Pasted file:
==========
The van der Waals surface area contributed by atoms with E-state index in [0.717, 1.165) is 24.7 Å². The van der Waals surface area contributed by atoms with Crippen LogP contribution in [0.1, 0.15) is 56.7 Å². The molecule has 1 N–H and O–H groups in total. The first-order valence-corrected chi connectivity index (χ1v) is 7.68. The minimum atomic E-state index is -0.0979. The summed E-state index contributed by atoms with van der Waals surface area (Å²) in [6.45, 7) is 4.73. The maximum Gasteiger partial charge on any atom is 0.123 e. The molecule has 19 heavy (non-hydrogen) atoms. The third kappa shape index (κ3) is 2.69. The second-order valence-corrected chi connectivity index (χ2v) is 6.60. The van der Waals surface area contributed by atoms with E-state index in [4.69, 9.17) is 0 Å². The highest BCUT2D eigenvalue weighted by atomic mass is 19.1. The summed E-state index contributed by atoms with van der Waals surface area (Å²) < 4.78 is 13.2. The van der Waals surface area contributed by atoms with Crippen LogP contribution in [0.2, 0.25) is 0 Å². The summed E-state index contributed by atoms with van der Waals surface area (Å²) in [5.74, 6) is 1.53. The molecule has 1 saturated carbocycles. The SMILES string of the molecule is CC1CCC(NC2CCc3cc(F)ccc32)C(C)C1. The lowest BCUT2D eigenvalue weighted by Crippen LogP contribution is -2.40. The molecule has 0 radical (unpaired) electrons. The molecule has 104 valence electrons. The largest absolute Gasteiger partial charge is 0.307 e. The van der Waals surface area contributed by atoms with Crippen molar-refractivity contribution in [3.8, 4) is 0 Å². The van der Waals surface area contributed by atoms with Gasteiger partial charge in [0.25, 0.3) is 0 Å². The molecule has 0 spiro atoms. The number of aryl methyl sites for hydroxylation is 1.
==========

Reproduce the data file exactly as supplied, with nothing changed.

The van der Waals surface area contributed by atoms with E-state index in [0.717, 1.165) is 24.7 Å². The van der Waals surface area contributed by atoms with Crippen LogP contribution in [0.1, 0.15) is 56.7 Å². The molecule has 1 N–H and O–H groups in total. The first-order valence-corrected chi connectivity index (χ1v) is 7.68. The minimum atomic E-state index is -0.0979. The summed E-state index contributed by atoms with van der Waals surface area (Å²) in [6.45, 7) is 4.73. The maximum Gasteiger partial charge on any atom is 0.123 e. The molecule has 19 heavy (non-hydrogen) atoms. The third kappa shape index (κ3) is 2.69. The second-order valence-corrected chi connectivity index (χ2v) is 6.60. The van der Waals surface area contributed by atoms with E-state index in [4.69, 9.17) is 0 Å². The highest BCUT2D eigenvalue weighted by atomic mass is 19.1. The summed E-state index contributed by atoms with van der Waals surface area (Å²) < 4.78 is 13.2. The van der Waals surface area contributed by atoms with Crippen LogP contribution in [0.2, 0.25) is 0 Å². The summed E-state index contributed by atoms with van der Waals surface area (Å²) in [5.74, 6) is 1.53. The molecule has 1 saturated carbocycles. The SMILES string of the molecule is CC1CCC(NC2CCc3cc(F)ccc32)C(C)C1. The lowest BCUT2D eigenvalue weighted by Crippen LogP contribution is -2.40. The molecule has 0 radical (unpaired) electrons. The molecule has 104 valence electrons. The largest absolute Gasteiger partial charge is 0.307 e. The van der Waals surface area contributed by atoms with Crippen molar-refractivity contribution in [3.8, 4) is 0 Å². The van der Waals surface area contributed by atoms with Gasteiger partial charge in [0.25, 0.3) is 0 Å². The molecule has 0 spiro atoms. The number of aryl methyl sites for hydroxylation is 1.